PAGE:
Community development often does seem like a complete uphill (up cliff) battle.
Wondering how to help your community become the best it can be?
In 2006, the community I live in went through a community visioning process in partnership with the city of Halifax, Nova Scotia. It was a pilot program - and we were the first rural community to participate. That community, Musquodoboit Harbour, has grown leaps and bounds since then - and created a momentum of activity that now extends well beyond its immediate residents. This was a turning point in my life. I was Chair of that process, and started doing my Masters of Adult Education specializing in community development at St. Francis Xavier University just after.
The resulting vision was not only powerful for me - it led to the creation of a new cooperative transportation service in the community (that is now growing into a regional service), redevelopment of an old school into a community hub, creation of the area's first peer support group for mental health and many more initiatives. All these things would not have been possible without the creation of the original vision statement.
More work has been done since then, but the original vision still stands as a powerful testament to what can happen when a community pulls together. I have written many funding applications over the years, and every time I go back to the power of that vision statement. It was critical in enabling me to say 'this is what the community wants to see happen.'
Recently, I was honoured to help facilitate and participate in a regional gathering called Linking Arms. It was a lovely and powerful gathering in the heart of an old forest in New Germany, Nova Scotia. While there I wondered what is next... how could we build on experiences like that of Musquodoboit Harbour.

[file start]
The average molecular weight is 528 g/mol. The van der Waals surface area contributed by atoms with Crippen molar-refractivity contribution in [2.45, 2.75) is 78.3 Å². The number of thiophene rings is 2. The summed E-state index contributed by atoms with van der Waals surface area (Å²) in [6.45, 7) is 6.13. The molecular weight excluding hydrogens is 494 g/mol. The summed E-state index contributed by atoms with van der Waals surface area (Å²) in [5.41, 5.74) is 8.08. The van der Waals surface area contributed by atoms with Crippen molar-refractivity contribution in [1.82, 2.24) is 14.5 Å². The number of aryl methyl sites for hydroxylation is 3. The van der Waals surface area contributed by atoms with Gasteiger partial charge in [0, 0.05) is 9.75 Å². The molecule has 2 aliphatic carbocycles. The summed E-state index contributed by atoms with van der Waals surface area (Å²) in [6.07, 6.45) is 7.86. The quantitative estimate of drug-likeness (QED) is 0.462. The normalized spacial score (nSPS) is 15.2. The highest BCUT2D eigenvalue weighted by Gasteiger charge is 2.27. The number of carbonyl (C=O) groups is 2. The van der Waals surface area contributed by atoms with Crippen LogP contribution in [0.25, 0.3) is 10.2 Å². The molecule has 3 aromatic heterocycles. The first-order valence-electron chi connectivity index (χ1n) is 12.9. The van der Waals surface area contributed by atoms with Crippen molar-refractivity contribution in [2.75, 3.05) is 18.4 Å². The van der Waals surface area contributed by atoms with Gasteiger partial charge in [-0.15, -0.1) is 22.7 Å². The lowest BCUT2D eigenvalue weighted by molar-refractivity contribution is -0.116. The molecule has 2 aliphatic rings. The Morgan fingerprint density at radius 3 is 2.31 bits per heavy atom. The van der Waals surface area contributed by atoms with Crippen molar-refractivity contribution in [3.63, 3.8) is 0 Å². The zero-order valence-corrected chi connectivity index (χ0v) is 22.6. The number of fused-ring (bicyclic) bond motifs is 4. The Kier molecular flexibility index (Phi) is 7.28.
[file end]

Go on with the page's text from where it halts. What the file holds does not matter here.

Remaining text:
What came to mind - as I wandered many paths in the forest - was the idea that we need to create a stronger ecosystem for community change. Three main components were what came together in my head - (1) a community vision, (2) a place for community to gather to connect and work on that vision, and (3) the need for a better peer learning network among communities.
Looking out at the world at the same time - I stumbled across an organization called Locality in the UK. They are doing stunning work supporting local community organizations to go beyond just looking to be strong, resilient communities - but also to be powerful communities.
To me, this is about supporting communities - especially those that might be struggling - to find their voice and their confidence to get things done that they know need doing. This is work at a very local, local level - but then also looking to bring those communities together to act for much needed change regionally, nationally and globally.
This work is currently blowing my mind - and creating a firestorm of ideas. One is we need more of this in Canada. What exactly it should look like I'm still thinking about - but one thing is for sure. There is no going back. If you'd like to join me on this adventure, drop me a line. I'm always interested in doing cool things with cool people. ;)